3. Fear—Every 5-6 hours I have a freak out moment. They wake me up in the middle of the night. “Can I really do this?” “Am I ready to be a dad?” I’ve always loved kids—I spent much of my career in family ministry because of it—but I could always send those kids back home after a few hours. What happens when home is your own house?  I’ve been told that the greatest test of trusting God is knowing that He loves your child more than you can or ever will. Conceptually and theologically, I get it. Practically, I say bull. I want to control every aspect of this kid’s life—from her actual birth to when she eats, sleeps, poops or begins to date (thirty sounds about right…). But I don’t get to. And that is frightening.
  4. “That’s Just Your Theory”—I’m convinced there are more theories about birthing practices and infant care than there are actual babies alive in the world today. With every birth, comes a new method—maybe we will paten the Rohde Method, it will pay for our daughter’s college tuition. Everywhere we turn someone mentions new approaches to feeding, ways of avoiding sicknesses and how we should create the perfect atmosphere for healthy development. At first we were like sponges soaking up as much as we could. Now we’re like the old grimy thing that has sat by your sink for 8 months. We can’t soak up anymore. We’ll try our best, but I can’t guarantee bits of old food won’t be spread all over the counter while we listen.

Thirty-One Days…

Midwest Trip: Not Just a Check-list

Munster’s Finest

Two goals down and one in site. Last weekend I trekked to Indiana with my dad for the Indy 500 and a Cubs/Padres game. Every time I visit the Midwest I think of what could have been. I’m thankful my parents moved to San Diego, but as I’ve gotten older my family’s ‘roots’ have grown increasingly important (more on that later). Here are the highlights of the trip:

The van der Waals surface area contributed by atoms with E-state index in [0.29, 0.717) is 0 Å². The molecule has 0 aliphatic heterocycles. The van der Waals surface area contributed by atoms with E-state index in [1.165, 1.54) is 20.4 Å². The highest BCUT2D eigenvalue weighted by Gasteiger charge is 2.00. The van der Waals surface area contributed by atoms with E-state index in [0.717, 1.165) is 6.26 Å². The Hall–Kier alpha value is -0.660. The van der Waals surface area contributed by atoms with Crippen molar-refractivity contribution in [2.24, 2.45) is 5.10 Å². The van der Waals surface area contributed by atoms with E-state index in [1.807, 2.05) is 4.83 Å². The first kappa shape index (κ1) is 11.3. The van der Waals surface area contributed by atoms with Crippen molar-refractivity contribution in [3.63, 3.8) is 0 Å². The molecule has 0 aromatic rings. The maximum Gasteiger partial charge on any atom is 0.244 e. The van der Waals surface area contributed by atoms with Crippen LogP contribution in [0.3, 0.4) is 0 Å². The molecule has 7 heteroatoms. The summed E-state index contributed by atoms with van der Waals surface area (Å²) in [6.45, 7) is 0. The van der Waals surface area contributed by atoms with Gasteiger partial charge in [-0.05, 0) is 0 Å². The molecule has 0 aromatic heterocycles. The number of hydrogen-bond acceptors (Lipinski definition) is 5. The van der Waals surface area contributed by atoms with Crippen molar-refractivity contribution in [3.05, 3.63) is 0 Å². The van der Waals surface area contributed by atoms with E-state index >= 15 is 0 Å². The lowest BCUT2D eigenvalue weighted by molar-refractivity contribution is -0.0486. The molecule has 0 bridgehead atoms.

Three Floyd’s BreweryThere is a world-class craft brewery blocks from where my mom grew up. I knew it was in the same town (Munster), but had no idea how close it was. Dad and I visited twice and everything we tried was excellent. My mom and sister don’t know this yet, but when they go back in a few weeks they’ll be bringing back a couple of bottles…

The Indy 500. The first goal knocked off my list.  It was great to be there with my dad. He was in his element and I got to peak into another piece of his childhood. He lit up during the pre-race festivities (which started the day before with a parade and museum visit)  and didn’t wipe the smile off his face till the race ended.

Dad got giddy when the Purdue band led out the Indy 500 parade.

Wrigley. List item #2. My grandpa (mom’s dad) was a big Cubs fan; I vaguely remember driving by Wrigley when I was a kid, but I had never been inside the ballpark. The Padres are terrible and the Cubs equally miserable, but Wrigley is unreal. The two worst teams in the NL playing and the place still sells out. We picked up the train about an hour outside of Chicago and it was full of fans decked out in Cubs gear. Real Fans. We went with our good family friend’s, Chris and Rusty, and sat in the shade about 25 rows behind home plate (thankfully in the shade). I’ve now been to Wrigley, Fenway, old Yankee stadium, Double Day Field, Angels Stadium, Dodger’s Stadium, AT&T (or whatever the Giants stadium is called) and Petco. Wrigley is definitely in my top three. There was only one downside to the entire experience, the face-to-face troughs in the men’s  bathrooms. It’s awkward enough standing right next to another guy while using an open communal bucket toilet, but there is something completly wrong about looking into someone else’s eyes while doing so. I know Wrigley has always been known for it’s adherence to tradition (there isn’t a jumbotron, very few advertisments and half the fans flipped when they got lights in 1988), but sometimes change is a good thing.

View from our seats

Meeting Uncle Clint/The Tuck Family. When I went to Indiana three years ago, I visited my grandfather Kiff’s grave (he died before I was born) and tried to see some of my dad’s old stomping grounds. I’ve always known a lot about my mom’s side of the family, but less about my dad’s. My dad has a twin who I had never met. I’m not going to get into details here, but spending time with my uncle helped to piece together quite a few things. We also visited my dad’s childhood next door neighbors, who still live in the same house. Mr. Tuck turns 100 this July. He fought in the Battle of the Buldge in WWII; I can’t imagine the stories he could share. Mrs. Tuck told all sorts of tales about my dad and the kids in the neighborhood. They talked about the time my dad had fallen behind the house, hit his head and needed stiches, about “hoop tennis” (a game I think they made up, but one that the Tuck’s still had the homemade equipment for in the garage) and the rides Mr. Tuck would give up and down the street with the kids hanging off the open tailgate.